Lessons don't always go as planned, especially when your kids are the students

My 17-year-old and I recently traveled to Raleigh, N.C., for a soccer tournament. The event was a college showcase and welcomed high-school girls and college coaches from all around the country.

Many of the participants arrived by plane or drove hours and hours. While our 300-mile trek paled in comparison to that of many others, the trip was a big deal to me. I did not love the idea of missing school, but I looked forward to bonding and exploring with my daughter on a journey to a new place.

For many teachers, the thought of taking time off is dreadful. First, there are the “sub plans.” Creating lesson plans for substitute teachers is time-consuming. As a Spanish teacher, I try to leave plans for substitutes that require little knowledge of the language, while still creating activities that will feel meaningful and help students improve their knowledge of the language and its associated cultures. This is no easy feat! 

Once the sub plans are created, it’s time to cross your fingers and hope you get a good substitute -- or any substitute. If not, your coworkers will be called on to cover your classes during their already-too-short planning periods.

And that’s just the teacher's perspective. 

As a parent, tournaments that start on Fridays make me cringe for the kids and the classes they’ll miss. My daughter’s team played its first game on a Friday, but we left on Thursday to make decent time for the drive. That means she missed all of her Friday classes, and a few afternoon classes on Thursday. She’s in 11th grade -- arguably the most academically challenging year of high school. Needless to say, she returned with more than just a few hours of make-up work.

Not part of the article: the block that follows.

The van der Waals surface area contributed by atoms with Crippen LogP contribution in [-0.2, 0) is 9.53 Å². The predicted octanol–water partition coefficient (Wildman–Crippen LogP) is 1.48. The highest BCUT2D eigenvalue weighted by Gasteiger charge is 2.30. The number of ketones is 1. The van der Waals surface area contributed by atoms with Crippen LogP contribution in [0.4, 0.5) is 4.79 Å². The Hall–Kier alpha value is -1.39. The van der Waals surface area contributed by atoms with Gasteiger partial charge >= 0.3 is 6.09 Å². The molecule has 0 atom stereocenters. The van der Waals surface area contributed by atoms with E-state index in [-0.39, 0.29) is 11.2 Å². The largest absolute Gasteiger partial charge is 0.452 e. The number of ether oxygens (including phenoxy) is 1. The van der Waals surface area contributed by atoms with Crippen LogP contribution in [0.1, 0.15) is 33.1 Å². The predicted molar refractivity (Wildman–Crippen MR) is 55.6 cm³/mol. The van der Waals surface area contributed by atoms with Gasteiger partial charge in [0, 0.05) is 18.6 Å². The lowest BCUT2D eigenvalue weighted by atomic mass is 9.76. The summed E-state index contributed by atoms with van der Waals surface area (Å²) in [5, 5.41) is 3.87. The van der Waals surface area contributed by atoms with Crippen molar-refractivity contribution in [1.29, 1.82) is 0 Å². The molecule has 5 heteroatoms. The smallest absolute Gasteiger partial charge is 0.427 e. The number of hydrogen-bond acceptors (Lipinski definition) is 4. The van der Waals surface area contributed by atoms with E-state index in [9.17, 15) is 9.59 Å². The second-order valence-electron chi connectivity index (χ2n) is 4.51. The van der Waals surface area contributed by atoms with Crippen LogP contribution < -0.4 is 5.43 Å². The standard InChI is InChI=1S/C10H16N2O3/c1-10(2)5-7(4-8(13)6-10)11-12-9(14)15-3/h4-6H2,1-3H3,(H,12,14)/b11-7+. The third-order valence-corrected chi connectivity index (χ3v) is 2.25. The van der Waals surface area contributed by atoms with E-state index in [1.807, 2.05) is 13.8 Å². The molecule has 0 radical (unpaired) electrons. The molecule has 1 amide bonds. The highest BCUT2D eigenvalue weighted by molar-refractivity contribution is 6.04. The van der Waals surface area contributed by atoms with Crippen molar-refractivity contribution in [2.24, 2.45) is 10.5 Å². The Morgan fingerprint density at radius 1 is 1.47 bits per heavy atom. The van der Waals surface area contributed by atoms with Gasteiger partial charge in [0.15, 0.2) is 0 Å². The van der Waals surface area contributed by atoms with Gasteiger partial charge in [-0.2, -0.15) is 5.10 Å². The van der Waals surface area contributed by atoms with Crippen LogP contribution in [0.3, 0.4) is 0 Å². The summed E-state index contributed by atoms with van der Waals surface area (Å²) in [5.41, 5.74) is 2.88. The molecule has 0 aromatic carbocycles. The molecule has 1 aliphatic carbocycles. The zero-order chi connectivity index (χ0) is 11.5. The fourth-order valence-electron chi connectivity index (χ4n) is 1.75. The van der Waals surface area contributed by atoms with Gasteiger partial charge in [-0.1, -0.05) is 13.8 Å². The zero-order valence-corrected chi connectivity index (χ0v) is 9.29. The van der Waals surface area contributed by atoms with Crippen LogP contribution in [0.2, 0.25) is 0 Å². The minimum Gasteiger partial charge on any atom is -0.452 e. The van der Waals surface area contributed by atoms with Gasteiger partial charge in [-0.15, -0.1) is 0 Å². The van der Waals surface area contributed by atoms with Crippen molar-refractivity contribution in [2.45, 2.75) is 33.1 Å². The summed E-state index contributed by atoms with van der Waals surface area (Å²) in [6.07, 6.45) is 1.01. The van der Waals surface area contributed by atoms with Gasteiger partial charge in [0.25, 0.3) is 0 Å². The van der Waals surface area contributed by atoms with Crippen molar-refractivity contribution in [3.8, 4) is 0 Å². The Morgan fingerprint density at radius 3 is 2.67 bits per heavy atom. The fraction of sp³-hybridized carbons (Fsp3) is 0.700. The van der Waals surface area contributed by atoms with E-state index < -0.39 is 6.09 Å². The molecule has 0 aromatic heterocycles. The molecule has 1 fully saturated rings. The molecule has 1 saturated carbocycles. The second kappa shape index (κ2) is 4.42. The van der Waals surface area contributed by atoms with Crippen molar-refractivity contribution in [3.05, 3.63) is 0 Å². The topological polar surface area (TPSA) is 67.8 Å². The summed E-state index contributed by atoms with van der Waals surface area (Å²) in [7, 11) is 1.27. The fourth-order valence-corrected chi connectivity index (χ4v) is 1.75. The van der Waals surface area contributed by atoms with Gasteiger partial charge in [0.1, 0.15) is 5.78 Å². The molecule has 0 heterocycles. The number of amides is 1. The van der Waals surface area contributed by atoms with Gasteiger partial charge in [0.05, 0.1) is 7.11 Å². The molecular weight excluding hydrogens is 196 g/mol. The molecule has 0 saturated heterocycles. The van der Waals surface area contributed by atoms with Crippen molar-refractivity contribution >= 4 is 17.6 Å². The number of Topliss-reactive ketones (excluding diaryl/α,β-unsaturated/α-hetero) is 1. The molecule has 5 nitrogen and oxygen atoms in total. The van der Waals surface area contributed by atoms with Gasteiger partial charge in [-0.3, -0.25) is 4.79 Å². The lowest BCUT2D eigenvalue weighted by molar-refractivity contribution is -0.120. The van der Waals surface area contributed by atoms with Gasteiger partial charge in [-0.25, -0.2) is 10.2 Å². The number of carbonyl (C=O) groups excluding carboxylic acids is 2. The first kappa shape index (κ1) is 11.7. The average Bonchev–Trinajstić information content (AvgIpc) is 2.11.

Being the NerdyTeacherMom that I am, I contacted her teachers, to make them aware of the absences. But I specifically reached out to my colleague, Mr. Chiarella, who teaches my daughter both AP English and African-American literature this year. I asked him to recommend a book that we could listen to on the drive down, to maximize drive time and help her to not feel so behind.

I was thrilled with my seemingly brilliant idea and excited that my daughter would still be engaged in learning while on the road.

Being the NerdyTeacherDad that he is, Mr. Chiarella recommended not one, but three books that would be included in a soon-to-be-announced literature project: Kindred by Octavia Butler, The Glass Castle by Jeannette Walls, and The Nickel Boys by Coulson Whitehead. I giddily grabbed all three from Libby, the app I frequently use to borrow books for free from the public library. I did a little jig when I saw that all three were all available in audio form! I was totally willing to use my credits or pay for them outright on Audible, had they not been available at the library.

Since The Nickel Boys was already on my Goodreads “Want-to-Read” list, and it was the shortest of the three titles, I decided we would listen to that one first.

“I have a surprise for you! We’re going to listen to an audiobook! It’s going to help you in school -- and it will help the drive time pass quickly.”